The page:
Down the road from the Mumbai airport, behind the beautiful forevers - a series of painted cement walls - lives a community of indigent people whose lives I sometimes read with my eyes half covered, hoping to avoid the death of one more young person whose hope had run out. This is narrative non-fiction that creates a theatre of the mind, visualizing the fetid, open sewer pathways, sewage lakes, and squalid patchwork of huts of Annawadi where its inhabitants eke out survival of the fittest. I have ventured into communities on the margins of societies but Katherine Boo has infiltrated one and gives us their stories. The stories are vivid; the systemic corruption of India makes life even more difficult and the awareness of the changes in the global marketplace are recognized by the roadboys who compete with one another for garbage to sell to buy a bowl of rice. They see those who have attained the “full enjoy” while waging their daily struggle to make the next day. Boo’s description of the “education” that prevails in the slums exposes not just the lack of education, but why-because one struggling teacher or one corrupt person after another takes the money and runs.
This is a book that should be read in sociology and political theory classes to open up for discussion the ways corruption silently steals the truth and creates and continues a permanent underclass. It’s an interesting read for book clubs if it pricks at their consciences and makes them aware of why there’s an Occupy movement in the first world.
Beth C. (Sioux Falls, SD) (01/08/12)

Behind the Bearutiful Forever: Life, Death and Hope in a Mumbai Undercity
Katherin Boo is an aclaimed reporter for "The New Yorker" and "The Washington Post." She took her excellent reporter's skills into an immensely poor slum area of Mumbai, India, to document how the global economy is affecting the residents of these unseen places. This particular place is called Annawadi and is located near the Mumbai International Airport, but behind walls that separate the area from the highway. On these walls were written the words "beautiful forever beautiful forever beautiful." thus the title of the book. It is hard to describe how fascinating I found the book to be. It is terribly sad, horrifying in some cases, and yet peopled with individuals who keep on trying despite tremendous odds against them. They struggle everyday just to maintain the life they have. Katherine Boo keeps herself out of the book and in many places her writing skills make it feel like a well written novel - the people and places are so well described. I would definitely recommend the book. It would be wonderful for book group discussions too.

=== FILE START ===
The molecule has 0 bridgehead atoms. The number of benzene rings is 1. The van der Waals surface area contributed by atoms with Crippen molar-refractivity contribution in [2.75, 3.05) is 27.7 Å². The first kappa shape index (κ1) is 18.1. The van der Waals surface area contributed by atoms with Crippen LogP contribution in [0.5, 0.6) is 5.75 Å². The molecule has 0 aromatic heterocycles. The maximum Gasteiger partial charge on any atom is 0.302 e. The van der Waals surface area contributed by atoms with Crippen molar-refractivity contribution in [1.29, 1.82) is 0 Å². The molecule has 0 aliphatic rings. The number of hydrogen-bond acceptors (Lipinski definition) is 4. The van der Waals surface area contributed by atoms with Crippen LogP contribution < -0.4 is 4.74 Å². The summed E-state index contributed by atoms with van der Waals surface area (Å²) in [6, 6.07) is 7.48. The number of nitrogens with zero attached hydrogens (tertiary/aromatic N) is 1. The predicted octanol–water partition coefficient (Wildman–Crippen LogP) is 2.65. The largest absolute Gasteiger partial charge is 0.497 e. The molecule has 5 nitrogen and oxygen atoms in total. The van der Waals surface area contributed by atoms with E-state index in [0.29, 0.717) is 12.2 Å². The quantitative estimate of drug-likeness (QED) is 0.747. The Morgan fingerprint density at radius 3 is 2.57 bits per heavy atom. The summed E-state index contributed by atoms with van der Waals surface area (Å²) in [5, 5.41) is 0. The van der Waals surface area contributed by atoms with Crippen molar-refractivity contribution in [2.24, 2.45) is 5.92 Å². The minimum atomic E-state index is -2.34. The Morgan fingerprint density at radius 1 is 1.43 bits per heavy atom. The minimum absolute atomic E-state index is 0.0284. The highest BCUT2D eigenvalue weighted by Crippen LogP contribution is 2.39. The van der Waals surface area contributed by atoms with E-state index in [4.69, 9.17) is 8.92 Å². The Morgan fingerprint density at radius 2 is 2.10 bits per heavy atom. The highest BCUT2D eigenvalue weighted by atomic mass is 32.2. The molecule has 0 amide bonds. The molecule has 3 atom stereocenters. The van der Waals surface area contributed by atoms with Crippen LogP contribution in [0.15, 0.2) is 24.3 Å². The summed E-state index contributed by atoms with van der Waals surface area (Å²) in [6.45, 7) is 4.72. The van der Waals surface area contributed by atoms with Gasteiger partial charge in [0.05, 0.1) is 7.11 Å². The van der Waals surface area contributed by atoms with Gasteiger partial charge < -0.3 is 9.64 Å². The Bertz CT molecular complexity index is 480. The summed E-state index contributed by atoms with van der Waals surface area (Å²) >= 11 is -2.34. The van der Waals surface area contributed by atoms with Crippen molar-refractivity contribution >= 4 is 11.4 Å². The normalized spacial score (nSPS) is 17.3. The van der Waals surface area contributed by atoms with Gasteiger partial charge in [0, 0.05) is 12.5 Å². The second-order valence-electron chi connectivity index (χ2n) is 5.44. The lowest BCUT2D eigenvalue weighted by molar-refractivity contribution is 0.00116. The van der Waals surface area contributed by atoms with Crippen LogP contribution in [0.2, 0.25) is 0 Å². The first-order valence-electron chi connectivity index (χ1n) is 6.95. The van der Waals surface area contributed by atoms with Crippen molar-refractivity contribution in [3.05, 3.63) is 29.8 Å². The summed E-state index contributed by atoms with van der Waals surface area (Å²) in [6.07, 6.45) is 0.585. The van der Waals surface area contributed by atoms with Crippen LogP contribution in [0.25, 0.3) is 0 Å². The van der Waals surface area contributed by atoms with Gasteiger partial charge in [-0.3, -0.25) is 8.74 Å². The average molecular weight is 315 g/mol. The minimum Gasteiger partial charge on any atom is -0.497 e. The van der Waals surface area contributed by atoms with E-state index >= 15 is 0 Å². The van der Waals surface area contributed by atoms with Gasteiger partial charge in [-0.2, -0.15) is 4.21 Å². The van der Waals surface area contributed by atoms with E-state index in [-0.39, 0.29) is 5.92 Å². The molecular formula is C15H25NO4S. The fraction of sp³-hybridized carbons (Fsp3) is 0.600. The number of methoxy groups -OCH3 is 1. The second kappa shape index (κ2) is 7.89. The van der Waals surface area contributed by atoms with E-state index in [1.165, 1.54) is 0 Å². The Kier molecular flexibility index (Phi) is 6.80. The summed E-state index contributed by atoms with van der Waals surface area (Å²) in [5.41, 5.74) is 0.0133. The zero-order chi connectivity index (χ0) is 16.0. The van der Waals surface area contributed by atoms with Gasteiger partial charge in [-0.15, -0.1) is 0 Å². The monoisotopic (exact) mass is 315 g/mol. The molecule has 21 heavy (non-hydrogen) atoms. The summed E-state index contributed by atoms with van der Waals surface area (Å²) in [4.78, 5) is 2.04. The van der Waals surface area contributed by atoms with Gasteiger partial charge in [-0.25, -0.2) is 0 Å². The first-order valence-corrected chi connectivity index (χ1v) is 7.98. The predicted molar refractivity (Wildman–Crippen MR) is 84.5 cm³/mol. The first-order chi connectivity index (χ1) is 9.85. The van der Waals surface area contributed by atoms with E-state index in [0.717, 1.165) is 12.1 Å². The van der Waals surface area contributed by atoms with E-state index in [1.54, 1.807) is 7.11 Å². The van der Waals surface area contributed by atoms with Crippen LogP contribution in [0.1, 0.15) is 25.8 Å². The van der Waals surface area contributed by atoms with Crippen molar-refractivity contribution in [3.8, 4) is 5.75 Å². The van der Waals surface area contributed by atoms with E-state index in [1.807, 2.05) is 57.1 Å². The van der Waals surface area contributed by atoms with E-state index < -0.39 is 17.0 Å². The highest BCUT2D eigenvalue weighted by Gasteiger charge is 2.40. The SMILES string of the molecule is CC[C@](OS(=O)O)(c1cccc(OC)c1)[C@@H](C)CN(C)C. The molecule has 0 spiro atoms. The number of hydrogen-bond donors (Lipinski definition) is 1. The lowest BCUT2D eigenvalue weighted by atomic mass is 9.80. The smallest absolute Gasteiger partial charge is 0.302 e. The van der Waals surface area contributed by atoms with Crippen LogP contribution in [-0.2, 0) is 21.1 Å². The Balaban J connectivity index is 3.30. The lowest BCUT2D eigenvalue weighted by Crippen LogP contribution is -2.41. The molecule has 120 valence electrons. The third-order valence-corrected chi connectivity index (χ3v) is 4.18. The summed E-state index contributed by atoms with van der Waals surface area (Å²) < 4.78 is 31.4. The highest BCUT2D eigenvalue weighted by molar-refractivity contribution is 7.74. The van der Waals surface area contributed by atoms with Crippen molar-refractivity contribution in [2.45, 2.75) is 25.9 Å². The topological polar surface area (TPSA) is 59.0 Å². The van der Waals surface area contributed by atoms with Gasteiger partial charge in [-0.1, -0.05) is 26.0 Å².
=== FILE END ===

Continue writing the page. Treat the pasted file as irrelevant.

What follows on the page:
Sharalynne P. (Munster, IN) (01/08/12)

Behind the Beautiful Forevers
When I first started reading Behind the Beautiful Forevers I had the movie Slum Dog Millionnaire in my mind. I have, sorry to say, never read much about India . This is not a love story, nor a book on achieving some great goal, unless you count staying alive as one. This work of non-fiction is a beautifully written account of the lives of individuals in a slum in Mumbai. Although it is a story of poverty , death, disease, and persecution, it is also one of perseverance and hope. These people will stay with you for awhile.
Michele W. (Kiawah Island, SC) (01/07/12)

Ordinary Lives
This book requires reflection, and the writing is so densely packed with information and interpretation that I had to stop reading after every few pages to digest it all. Katharine Boo is a journalist who worked among the Hindu and Muslim people of the Mumbai slum called Annawadi, following them for years until they forgot she was filming; prodding them to express their thoughts aloud; hoping that her efforts would somehow illuminate universal concepts about global development, poverty and unfairness. She makes the lives she chronicles understandable to people who've never missed a meal or contracted jaundice or worms from a sewage lake that adjoins their neighborhood. And she makes slum dwellers precious to us by revealing their inner lives.

Her heroes and heroines are clawing their way up the economic ladder by stealing, swindling, and defrauding the government, charitable organizations, and each other. Hospital workers sell life-saving drugs in the streets while nurses refuse to touch patients in the wards. Policemen extort citizens who are beginning to make money, ruining their lives. Death comes early and often as neighbors refuse to help a man who needs an operation and step over a man lying injured on the sidewalk, leaving him to die. Suicide and accidental deaths are common occurrences. In this environment, Boo says, the need to beat out others in order to survive strangles empathy as well as organized resistance to corruption. Each family must be dedicated only to their own survival, and must put aside finer feelings in order to make progress into the middle class.

Despite all evidence to the contrary, Boo suggests that it is not foolish to hope in Annawadi. She maintains that life is improving for the impoverished, although very slowly and unevenly. The playing field is tilted against them, and they are prevented by their condition from joining together to reform the governments which ought to be helping them but are too often making things worse due to corruption.

This is a stunning and sometimes difficult book to read, but well worth a bit of discomfort. I think that Boo succeeded admirably in finding universal truth in the lives of ordinary people, and I think some lessons could be learned for our own lives and country.

Beyond the Book:
  Slums